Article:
For me, getting into podcasts was like easing into a warm tub on a cold winter's day. At first it seemed uncomfortable and a little too much, and now I can't imagine getting out. I'm in deep. And it might be too deep if I hadn't worked out a way to take control back from the unending feeds of too many good shows. Liberation is possible when we take control of our own podcast destinies and create a program for how to listen––to make podcasts work for you, instead of sitting on your phone or computer like a homework assignment you dread to complete.
Whether you're loading up your podcatcher for the first time or are a seasoned pro, you're familiar with the mass of stuff available. The waves and waves of quality content, the extraordinary, out of the box topics, the brain-tickling, the heart-tearing, and the tear and laughter-inducing episodes that begin to fill your playlists can freeze you in your steps.
Many will make resolutions on New Years, vowing to drop the additional pounds leftover from the holidays, and generally making more healthful choices starting January 1st. And while new beginnings can be a helpful motivation, we think the best time to actually get started on new goals is actually now: late winter and early spring. So, while we hope you made some good progress in the first few weeks of January, the real question is: how's it going come February 1st?
When I was younger, my mom always gave us a list of chores to do before we left town for an extended weekend. At the time, I didn't fully understand why my clothes needed to be put away or why all the dishes needed to be washed if we weren't going to be home, I just wanted to get to the hotel so I could jump in the pool. Luckily for me, my older brother is an absolute neat freak and he would get up early and finish most of the tasks on the checklist before I even got out of bed. Fast forward 20+ years, and I completely understand why my mom always made us complete that list of chores before we left town. Being older and slightly wiser than my 8-year old self, now I make sure to always do these 11 things before departing for my next adventure:
For the sake of this article, let’s just assume for a moment that you’re convinced of the merits of listening to bluegrass and old-time string music...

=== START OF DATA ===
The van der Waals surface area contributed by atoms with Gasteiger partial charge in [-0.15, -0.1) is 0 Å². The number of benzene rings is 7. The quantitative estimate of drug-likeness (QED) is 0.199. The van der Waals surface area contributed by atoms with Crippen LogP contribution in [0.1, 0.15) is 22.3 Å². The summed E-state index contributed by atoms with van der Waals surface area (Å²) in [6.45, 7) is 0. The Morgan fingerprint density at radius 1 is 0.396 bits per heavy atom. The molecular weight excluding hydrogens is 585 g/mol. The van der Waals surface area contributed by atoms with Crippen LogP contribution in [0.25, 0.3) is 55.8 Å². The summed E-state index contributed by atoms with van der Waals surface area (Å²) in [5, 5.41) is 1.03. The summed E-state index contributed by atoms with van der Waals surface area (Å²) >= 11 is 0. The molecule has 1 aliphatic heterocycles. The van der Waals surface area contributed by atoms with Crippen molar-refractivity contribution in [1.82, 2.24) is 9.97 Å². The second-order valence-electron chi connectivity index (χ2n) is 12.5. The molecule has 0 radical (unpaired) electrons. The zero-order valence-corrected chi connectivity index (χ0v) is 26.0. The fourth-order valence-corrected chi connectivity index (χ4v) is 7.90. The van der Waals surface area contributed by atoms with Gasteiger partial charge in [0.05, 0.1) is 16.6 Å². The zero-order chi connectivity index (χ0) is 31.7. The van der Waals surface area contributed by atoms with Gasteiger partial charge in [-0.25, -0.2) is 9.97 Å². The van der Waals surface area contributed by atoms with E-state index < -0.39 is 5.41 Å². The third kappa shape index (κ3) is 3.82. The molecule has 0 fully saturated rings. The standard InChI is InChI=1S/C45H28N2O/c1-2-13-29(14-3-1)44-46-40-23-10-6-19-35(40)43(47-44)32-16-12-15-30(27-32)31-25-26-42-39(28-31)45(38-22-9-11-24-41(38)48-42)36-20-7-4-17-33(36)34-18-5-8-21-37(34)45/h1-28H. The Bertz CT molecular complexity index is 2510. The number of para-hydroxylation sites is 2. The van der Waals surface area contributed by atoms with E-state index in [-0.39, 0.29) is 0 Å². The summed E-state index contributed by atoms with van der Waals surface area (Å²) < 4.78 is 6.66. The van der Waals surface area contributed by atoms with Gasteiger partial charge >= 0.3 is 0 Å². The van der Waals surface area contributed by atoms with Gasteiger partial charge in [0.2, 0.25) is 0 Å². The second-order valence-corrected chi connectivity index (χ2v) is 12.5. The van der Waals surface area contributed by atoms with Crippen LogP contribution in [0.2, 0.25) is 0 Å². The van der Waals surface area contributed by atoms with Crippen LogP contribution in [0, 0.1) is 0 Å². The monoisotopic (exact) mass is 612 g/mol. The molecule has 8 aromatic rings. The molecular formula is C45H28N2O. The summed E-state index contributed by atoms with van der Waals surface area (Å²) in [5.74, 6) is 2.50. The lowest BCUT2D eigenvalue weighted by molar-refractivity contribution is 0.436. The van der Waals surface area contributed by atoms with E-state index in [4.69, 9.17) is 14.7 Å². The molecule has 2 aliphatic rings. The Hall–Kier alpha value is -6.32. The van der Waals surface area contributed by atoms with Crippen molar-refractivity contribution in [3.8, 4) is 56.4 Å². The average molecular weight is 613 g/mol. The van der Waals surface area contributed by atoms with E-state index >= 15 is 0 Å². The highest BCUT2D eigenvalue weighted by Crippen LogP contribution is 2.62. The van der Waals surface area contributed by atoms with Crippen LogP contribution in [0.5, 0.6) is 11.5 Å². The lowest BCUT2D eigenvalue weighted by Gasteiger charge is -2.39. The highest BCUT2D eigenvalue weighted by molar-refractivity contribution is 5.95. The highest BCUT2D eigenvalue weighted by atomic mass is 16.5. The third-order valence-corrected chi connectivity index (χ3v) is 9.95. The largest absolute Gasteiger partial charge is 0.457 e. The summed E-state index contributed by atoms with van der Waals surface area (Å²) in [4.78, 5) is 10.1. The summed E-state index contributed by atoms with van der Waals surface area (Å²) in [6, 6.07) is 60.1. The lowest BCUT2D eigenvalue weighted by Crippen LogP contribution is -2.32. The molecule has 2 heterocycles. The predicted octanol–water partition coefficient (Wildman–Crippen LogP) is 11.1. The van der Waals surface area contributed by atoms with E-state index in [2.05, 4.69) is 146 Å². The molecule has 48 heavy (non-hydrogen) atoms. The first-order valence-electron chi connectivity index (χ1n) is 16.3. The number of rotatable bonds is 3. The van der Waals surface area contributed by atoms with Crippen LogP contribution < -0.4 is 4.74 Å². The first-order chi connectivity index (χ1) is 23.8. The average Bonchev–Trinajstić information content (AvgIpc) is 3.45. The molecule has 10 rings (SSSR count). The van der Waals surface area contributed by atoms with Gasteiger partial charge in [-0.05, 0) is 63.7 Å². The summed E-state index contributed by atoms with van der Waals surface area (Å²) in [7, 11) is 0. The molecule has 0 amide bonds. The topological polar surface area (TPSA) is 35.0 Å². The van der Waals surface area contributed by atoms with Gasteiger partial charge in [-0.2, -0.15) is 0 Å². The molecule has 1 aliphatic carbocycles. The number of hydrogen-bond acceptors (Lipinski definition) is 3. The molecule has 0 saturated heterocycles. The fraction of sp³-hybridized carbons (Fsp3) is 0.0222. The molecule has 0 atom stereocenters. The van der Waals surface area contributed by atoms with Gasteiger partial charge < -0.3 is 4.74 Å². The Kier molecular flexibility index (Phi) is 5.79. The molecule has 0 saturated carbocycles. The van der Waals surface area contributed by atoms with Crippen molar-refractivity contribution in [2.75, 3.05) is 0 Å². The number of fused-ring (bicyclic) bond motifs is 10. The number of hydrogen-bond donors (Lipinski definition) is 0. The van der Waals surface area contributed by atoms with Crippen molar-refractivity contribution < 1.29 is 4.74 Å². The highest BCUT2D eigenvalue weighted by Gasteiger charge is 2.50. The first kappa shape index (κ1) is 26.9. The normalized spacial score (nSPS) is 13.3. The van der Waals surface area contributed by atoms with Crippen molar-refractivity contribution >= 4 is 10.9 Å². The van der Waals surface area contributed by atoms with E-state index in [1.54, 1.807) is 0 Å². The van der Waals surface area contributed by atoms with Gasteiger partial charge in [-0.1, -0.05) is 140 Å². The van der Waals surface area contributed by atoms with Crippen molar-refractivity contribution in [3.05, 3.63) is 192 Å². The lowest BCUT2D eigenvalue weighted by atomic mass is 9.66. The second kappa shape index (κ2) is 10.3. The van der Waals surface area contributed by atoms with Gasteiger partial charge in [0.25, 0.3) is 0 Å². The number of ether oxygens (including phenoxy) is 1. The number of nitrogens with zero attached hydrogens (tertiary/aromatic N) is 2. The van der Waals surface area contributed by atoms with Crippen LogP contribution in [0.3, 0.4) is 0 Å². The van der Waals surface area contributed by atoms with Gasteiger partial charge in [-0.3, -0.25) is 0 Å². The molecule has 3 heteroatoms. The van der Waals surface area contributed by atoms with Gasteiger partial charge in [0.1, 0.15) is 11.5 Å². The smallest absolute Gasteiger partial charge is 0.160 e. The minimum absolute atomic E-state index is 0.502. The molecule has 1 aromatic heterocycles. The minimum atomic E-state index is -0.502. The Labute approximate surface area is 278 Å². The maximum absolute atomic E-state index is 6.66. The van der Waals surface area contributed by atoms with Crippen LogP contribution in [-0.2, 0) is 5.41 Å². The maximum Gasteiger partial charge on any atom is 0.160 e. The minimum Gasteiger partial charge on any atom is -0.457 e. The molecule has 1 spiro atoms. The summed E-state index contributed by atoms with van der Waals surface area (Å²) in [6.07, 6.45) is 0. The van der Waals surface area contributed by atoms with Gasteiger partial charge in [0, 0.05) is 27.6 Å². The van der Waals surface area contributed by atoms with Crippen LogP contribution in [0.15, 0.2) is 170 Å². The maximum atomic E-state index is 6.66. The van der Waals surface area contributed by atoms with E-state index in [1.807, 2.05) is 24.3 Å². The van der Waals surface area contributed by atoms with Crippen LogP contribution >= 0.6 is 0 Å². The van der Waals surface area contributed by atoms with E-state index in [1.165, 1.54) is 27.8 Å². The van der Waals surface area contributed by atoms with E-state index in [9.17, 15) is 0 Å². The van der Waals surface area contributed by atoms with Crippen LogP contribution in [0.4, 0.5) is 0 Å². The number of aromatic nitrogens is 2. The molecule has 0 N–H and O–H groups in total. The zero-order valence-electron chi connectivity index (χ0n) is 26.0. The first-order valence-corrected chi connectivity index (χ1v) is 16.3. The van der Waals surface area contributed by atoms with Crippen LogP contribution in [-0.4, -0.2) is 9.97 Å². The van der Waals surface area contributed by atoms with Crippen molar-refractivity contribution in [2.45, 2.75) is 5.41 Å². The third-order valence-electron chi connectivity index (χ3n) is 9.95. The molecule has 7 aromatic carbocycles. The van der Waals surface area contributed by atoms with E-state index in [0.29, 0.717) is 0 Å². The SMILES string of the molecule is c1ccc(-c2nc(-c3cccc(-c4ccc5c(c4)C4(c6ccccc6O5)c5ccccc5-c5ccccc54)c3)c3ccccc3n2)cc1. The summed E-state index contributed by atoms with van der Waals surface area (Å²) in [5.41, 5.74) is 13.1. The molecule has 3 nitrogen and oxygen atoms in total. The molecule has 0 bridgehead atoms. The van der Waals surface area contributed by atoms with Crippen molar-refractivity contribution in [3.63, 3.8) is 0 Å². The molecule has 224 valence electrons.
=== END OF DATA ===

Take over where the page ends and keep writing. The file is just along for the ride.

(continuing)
If you think of the elements of cooking that feel the most like a chore, cutting vegetables can rank pretty high on the list (just under scraping off blackened cheese from a sheet pan.) But when you’re holding your knife correctly, it can be one of the most satisfying parts of the cooking process...second only to eating.
Practically speaking, you’ll significantly reduce your kitchen prep time while making sure that all of your digits stay intact. So, more efficient and safe.
Who doesn’t want to save minutes and fingertips?
“… my landlady, by the way, doesn’t like the Germans because when some playful Nazi pilots lived in her house some months ago, they threw a hand grenade into her chicken coop, and they had to eat the winter’s supply of chickens all at once.”
This is one of my favorite lines from our family's treasure: my grandfather’s back-and-forth correspondence letters during World War II. Frank T. Waters was an editor of the military newspaper, Stars and Stripes. At several instances during the war, he sent correspondence back home to his mother, family, and friends sharing daily life overseas and fighting the biggest war of the 20th century.
Going through these letters is a truly amazing glimpse of a soldier's life during war-time Europe in the 40s. I counted 207 letters, official correspondence, orders, postcards, etc, so far. Reading these, I discover my grandfather was smart, curious, and pretty funny. Here are some of my favorite bits:
There's a great adage in the home decor and organization field...you've probably heard it on one of those room makeover TV shows. The phrasing varies, of course, but the central idea, "When you run out of floor space, you've got to go up."
It happens. Going about your life, you come across memorable sayings. In movies.. books... pasted on top of inspirational images on your friends Facebook feed. And every once in a while, one of them sticks.
If forced to pick one, I suspect my greatest fear is regret. You know the image: an old man sitting in a chair, thinking back over all the the chances he never took. And that's why this quote hit me. It goes like this:
Last night, my wife poked me in the ribs, and showed me this image. "Guess what that is," she said.
"Oil paint mixed with water?" I guessed.
"No...those are clouds hovering over Jupiter."
These are thoughts, the artwork, the news stories, the tools, the food, the conversations, and whatever else we just can't get out of our heads this month.
- Fact: Writing Haiku Will Make You a Happier Person. Here's Why.
- On Coffee Makers: Don’t Put a Machine Between You & the Most Important Drink of the Day
- Stop Marring Your Wood: How to Make Leather Holdfast Pads for Woodworking
- How to Cut a Perfect Circle with a Jigsaw
- Staying Sharp: 9 Knives Every Man Should Own